The U.K Takes on Big Sugar

Image courtesy of Victor Habbick at


Image courtesy of Victor Habbick at

Popular restaurateur and TV chef Jamie Oliver is taking a stand against sugar due to its role in causing obesity and other diet-related diseases. Among other legislative solutions, he’s even proposing a 20-pence per liter levy on soft drinks with added sugar in the United Kingdom, hoping to reduce consumption by 15% and raise up to 1 billion pounds per year to support preventative strategies. Now, he has a new ally: the British Dental Health Foundation.

The organization notes that half of 8-year-olds in the United Kingdom have visible signs of decay on their teeth, with a third of children starting school with visible signs of decay. In fact, tooth decay is the number one reason for hospitalization in children in the U.K., with 26,000 children in primary school admitted last year. Tooth extractions in children primarily caused by tooth decay costs the National Health Service around 30 million pounds per year.

“These figures are alarming but are unfortunately only the tip of the iceberg when it comes to the effect sugar is having on dental health,” said Dr. Nigel Carter OBE, chief executive of the British Dental Health Foundation. “More regularly, we are hearing first-hand accounts from dental professionals about just how children are suffering due to sugar, and this is being played out in every dental surgery across the country.”

The organization notes that early tooth decay might not have any obvious symptoms, yet dental professionals may be able to spot cavities in their early stages during exams. It also encourages parents to schedule exams for their children regularly because small cavities are much easier to treat than advanced decay. Yet Carter also believes the food and drink industry in the United Kingdom shares a sizable portion of the blame.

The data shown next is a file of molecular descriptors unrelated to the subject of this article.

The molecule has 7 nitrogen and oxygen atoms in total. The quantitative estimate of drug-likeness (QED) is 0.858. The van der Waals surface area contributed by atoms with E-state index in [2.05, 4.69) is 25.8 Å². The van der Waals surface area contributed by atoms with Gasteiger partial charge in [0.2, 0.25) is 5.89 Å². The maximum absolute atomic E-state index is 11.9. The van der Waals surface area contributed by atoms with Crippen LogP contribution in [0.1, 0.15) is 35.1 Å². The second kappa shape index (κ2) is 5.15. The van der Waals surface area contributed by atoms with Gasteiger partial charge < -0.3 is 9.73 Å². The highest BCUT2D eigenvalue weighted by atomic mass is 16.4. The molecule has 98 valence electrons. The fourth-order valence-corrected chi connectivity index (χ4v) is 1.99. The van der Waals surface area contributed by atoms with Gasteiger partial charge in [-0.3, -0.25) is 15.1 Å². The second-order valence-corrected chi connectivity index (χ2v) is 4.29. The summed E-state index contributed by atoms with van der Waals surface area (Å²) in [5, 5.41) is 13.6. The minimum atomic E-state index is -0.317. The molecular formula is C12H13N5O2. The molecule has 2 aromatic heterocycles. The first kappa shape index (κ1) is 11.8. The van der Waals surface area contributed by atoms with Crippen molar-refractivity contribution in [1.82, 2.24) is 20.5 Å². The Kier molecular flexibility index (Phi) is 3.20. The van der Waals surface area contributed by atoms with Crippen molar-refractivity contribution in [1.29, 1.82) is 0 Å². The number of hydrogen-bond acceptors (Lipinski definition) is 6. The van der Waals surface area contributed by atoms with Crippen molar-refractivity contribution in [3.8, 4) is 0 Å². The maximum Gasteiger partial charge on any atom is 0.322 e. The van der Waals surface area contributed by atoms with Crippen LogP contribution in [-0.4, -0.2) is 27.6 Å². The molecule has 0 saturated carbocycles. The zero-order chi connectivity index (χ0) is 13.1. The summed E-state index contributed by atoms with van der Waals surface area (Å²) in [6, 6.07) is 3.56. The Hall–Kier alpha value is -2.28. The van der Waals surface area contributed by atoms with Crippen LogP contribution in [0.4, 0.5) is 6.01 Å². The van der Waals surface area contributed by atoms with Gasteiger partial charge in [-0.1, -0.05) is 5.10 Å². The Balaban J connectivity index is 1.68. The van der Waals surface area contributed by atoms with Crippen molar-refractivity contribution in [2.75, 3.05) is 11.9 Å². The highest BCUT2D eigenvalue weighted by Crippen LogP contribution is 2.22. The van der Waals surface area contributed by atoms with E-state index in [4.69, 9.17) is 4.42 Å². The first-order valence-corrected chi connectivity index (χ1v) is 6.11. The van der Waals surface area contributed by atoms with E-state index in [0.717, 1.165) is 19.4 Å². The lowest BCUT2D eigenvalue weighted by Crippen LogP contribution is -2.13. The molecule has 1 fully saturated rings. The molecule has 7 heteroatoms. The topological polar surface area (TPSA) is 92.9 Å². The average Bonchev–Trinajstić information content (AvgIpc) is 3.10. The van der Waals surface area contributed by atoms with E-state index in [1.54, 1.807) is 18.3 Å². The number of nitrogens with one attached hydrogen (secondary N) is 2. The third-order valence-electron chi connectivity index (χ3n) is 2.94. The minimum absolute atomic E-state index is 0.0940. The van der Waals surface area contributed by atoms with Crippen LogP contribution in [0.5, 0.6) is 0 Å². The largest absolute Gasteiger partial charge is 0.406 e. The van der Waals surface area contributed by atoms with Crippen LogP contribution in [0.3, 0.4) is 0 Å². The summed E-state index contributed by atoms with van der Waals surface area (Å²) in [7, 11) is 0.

“We now have the public’s attention in the battle against sugar more than ever before and need to use this platform to force through important changes,” Carter said. “We cannot trust the food and drink industry to make the necessary changes themselves. More radical action is required. We are supporting all of the measures that Mr. Oliver has set out in ‘Jamie’s Sugar Manifesto.’”

In addition to the 20-pence levy, Oliver and the British Dental Health Foundation endorse:

  • Legislation that enables the government to set legal guidelines on the amount of sugar in products for the food and drinks industry;
  • Penalties on food and drink companies that do not meet the targets established in that legislation;
  • Extending the regulations that ban junk food marketing on television before 9 p.m.;
  • More robust digital marketing regulations on junk food to cover all non-broadcast media;
  • Requiring “traffic light” labeling indicating high (red), medium (yellow) or low (green) amounts of sugar on all packaging;
  • Showing sugar content in teaspoons on the front of packaging.

“As we as these measures, we also support Mr. Oliver’s move to add a 10-pence child health levy on sugary sweetened drinks within his restaurants,” Carter said. “By lobbying other restaurants to adopt this small measure, we will be able to start a dialogue that will effect real change and lead to oral health benefits for generations to come.”